June 19, 2019

Palin's email breached through weak Yahoo password recovery mechanism

This week’s breach of Sarah Palin’s Yahoo Mail account has been much discussed. One aspect that has gotten less attention is how the breach occurred, and what it tells us about security and online behavior.

(My understanding of the facts is based on press stories, and on reading a forum post written by somebody claiming to be the perpetrator. I’m assuming the accuracy of the forum post, so take this with an appropriate grain of salt.)

The attacker apparently got access to the account by using Yahoo’s password reset mechanism, that is, by following the same steps Palin would have followed had she forgotten her own password.

Yahoo’s password reset mechanism is surprisingly weak and easily attacked. To simulate the attack on Palin, I performed the same “attack” on a friend’s account (with the friend’s permission, of course). As far as I know, I followed the same steps that the Palin attacker did.

First, I went to Yahoo’s web site and said I had forgotten my password. It asked me to enter my email address. I entered my friend’s address. It then gave me the option of emailing a new password to my friend’s alternate email address, or doing an immediate password reset on the site. I chose the latter. Yahoo then prompted me with my friend’s security question, which my friend had previously chosen from a list of questions provided by Yahoo. It took me six guesses to get the right answer. Next, Yahoo asked me to confirm my friend’s country of residence and zip code — it displayed the correct values, and I just had to confirm that they were correct. That’s all! The next step had me enter a new password for my friend’s account, which would have allowed me to access the account at will.

The only real security mechanism here is the security question, and it’s often easy to guess the right answer, especially given several tries. Reportedly, Palin’s question was “Where did you meet your spouse?” and the correct answer was “Wasilla high”. Wikipedia says that Palin attended Wasilla High School and met her husband-to-be in high school, so “Wasilla high” is an easy guess.

This attack was not exactly rocket science. Contrary to some news reports, the attacker did not display any particular technical prowess, though he did display stupidity, ethical blindness, and disrespect for the law — for which he will presumably be punished.

Password recovery is often the weakest link in password-based security, but it’s still surprising that Yahoo’s recovery scheme was so weak. In Yahoo’s defense, it’s hard to verify that somebody is really the original account holder when you don’t have much information about who the original account holder is. It’s not like Sarah Palin registered for the email account by showing up at a Yahoo office with three forms of ID. All Yahoo knows is that the original account holder claimed to have the name Sarah Palin, claimed to have been born on a particular date and to live in a particular zip code, and claimed to have met his/her spouse at “Wasilla high”. Since this information was all in the public record, Yahoo really had no way to be sure who the account holder was — so it might have seemed reasonable to give access to somebody who showed up later claiming to have the same name, email address, and spouse-meeting place.

Still, we shouldn’t let Yahoo off the hook completely. Millions of Yahoo customers who are not security experts (or are security experts but want to delegate security decisions to someone else) entrusted the security of their email accounts to Yahoo on the assumption that Yahoo would provide reasonable security. Palin probably made this assumption, and Yahoo let her down.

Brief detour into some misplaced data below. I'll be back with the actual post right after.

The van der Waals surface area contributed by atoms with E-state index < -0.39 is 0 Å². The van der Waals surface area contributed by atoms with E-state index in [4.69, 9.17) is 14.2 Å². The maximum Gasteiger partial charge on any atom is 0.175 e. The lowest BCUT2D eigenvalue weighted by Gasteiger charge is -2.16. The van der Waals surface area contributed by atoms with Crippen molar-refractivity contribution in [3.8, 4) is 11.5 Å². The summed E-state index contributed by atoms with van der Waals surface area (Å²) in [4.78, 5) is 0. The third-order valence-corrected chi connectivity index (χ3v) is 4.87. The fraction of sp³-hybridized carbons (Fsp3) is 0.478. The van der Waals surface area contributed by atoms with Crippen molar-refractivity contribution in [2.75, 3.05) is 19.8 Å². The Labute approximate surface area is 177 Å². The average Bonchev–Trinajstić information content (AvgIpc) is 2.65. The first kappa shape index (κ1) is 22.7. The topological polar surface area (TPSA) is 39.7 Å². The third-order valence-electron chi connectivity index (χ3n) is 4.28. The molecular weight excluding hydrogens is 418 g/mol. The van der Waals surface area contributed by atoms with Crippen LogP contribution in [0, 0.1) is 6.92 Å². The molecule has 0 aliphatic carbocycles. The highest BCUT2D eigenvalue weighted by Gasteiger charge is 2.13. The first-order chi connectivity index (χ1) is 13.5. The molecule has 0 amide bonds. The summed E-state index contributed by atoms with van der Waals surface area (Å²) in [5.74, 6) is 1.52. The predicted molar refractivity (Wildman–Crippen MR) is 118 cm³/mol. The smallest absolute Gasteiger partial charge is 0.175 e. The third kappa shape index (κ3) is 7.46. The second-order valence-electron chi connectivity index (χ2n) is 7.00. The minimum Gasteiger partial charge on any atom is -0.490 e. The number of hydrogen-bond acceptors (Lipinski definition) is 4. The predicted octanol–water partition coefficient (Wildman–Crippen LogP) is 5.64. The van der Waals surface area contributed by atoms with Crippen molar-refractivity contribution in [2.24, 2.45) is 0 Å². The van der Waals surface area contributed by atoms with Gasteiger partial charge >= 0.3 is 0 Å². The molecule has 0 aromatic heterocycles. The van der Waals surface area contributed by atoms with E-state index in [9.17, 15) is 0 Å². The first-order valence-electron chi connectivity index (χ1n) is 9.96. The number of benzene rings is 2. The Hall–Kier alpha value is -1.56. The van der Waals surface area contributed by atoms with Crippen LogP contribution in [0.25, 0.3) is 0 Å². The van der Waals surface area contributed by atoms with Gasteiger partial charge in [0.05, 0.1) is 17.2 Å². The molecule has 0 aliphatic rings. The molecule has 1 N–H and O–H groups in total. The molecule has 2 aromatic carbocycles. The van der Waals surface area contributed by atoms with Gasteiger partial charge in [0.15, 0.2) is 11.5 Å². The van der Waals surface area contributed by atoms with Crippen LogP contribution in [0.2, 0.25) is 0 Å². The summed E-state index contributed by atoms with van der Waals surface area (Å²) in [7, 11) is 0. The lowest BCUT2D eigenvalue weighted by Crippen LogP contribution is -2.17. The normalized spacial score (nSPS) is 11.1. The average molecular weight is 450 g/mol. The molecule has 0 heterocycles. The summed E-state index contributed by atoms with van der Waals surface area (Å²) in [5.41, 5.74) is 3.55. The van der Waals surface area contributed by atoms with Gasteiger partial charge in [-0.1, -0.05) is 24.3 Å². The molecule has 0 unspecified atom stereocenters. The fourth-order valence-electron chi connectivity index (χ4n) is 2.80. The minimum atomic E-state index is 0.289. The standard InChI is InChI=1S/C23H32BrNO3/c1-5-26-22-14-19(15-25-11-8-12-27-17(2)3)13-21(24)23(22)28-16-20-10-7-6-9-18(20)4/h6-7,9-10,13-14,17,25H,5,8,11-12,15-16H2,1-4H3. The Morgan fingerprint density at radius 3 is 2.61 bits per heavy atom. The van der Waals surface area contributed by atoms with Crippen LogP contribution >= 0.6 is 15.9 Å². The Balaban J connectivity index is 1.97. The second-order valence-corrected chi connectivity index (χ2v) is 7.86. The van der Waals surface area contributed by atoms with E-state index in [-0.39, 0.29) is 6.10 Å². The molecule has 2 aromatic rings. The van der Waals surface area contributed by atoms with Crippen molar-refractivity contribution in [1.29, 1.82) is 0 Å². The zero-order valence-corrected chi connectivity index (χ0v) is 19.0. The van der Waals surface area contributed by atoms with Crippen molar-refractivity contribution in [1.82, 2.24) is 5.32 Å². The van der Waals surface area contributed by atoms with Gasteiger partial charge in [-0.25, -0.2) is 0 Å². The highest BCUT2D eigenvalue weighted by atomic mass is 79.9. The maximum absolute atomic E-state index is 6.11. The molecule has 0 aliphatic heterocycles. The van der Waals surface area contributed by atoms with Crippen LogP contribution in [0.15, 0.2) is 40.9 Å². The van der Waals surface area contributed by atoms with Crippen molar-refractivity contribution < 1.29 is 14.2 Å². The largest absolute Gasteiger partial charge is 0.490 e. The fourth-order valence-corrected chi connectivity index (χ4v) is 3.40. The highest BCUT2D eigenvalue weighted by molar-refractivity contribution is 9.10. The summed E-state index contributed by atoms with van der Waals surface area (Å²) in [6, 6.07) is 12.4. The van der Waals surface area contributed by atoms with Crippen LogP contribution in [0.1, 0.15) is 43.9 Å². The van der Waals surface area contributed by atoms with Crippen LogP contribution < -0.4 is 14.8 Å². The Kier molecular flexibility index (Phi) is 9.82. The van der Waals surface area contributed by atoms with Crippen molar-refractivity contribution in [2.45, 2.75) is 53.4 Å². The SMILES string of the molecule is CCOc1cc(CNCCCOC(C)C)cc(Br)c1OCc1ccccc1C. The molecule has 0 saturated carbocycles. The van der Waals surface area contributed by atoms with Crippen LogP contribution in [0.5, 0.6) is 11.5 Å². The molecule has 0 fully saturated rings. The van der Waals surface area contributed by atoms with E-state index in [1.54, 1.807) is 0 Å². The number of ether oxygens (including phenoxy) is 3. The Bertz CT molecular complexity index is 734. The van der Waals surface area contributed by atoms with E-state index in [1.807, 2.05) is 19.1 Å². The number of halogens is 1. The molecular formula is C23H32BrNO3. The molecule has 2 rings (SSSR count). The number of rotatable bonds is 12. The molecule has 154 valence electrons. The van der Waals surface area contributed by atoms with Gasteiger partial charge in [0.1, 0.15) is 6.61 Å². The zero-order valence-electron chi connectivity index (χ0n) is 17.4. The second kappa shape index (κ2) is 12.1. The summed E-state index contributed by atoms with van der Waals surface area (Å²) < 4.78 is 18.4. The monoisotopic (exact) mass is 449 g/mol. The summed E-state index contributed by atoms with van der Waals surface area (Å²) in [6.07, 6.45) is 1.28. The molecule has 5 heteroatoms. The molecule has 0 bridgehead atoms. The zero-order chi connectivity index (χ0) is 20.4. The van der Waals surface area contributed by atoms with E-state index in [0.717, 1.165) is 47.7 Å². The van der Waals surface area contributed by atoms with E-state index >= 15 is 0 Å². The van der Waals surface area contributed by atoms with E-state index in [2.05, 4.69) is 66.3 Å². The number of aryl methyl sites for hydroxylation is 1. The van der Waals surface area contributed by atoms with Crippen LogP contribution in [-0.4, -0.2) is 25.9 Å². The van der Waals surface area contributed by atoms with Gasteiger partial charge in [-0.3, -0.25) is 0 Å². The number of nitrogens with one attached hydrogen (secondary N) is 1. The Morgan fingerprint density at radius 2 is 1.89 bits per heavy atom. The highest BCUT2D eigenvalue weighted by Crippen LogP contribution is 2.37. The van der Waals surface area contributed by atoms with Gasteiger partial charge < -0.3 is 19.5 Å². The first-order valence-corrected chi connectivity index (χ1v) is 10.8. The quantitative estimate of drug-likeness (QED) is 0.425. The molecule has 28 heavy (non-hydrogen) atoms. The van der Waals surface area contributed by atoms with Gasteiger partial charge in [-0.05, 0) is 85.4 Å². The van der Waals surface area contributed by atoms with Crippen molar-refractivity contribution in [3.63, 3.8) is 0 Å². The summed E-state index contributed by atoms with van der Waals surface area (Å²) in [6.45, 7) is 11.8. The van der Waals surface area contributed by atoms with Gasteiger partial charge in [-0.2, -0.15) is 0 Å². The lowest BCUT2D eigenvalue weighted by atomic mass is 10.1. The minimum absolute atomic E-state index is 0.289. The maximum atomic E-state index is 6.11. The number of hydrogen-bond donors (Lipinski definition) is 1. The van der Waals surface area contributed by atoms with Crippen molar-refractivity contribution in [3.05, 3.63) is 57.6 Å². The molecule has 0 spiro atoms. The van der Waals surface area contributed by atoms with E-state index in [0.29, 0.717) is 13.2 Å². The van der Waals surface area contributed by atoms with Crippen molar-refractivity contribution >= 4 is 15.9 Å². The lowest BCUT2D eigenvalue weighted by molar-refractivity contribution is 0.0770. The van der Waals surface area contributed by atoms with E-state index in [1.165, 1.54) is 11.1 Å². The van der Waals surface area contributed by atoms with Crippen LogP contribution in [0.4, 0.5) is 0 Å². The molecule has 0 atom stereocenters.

If there’s a silver lining in this ugly incident, it is the possibility that Yahoo and other sites will rethink their password recovery mechanisms, and that users will think more carefully about the risk of email breaches.

Comments

  1. The Internet is serious business, and I am hopeful that Yahoo learns its lesson and improves this weak link in their security. As far as the hacker’s prowess, you have a pretty good description of most of the stuff that goes on over at 4chan: it is a pretty stunning display of “stupidity, ethical blindness, and disrespect for the law.” QFM.

  2. I don’t trust any password recovery mechanisms. So I always answer with random password-like answers to such recovery questions, e.g. question: “Where did you meet your spouse?”, answer: “sxl6qgtpl9hdko”. Of course, the drawback is that if I forget my password and my random answer I will not be able to access my account. That hasn’t happened with me so far.

  3. I do love this site if only because this is by far the most dispassionate and even handed account of the incident I have read. Basically most blogs have covered this with either barely contained glee that someone stuck it to the eeeevil (but ludicrously stupid) Republican VPILF from Alaska or that there is some insidious liberal hacker who wants to burn St. Joan of Arc II at the stake by rummaging through her email. In reality the only real take away is that if the only thing between your email being invaded and it being safe is “where did you meet your husband” it is probably best to answer it “my favorite color is green and we met in the high school that we both went to @@@!!!”

    • You said:
      it is probably best to answer it “my favorite color is green and we met in
      the high school that we both went to @@@!!!”

      You’d still have to give significantly different answers to each and every website with that particular recovery question, however, unless you trusted every one of them.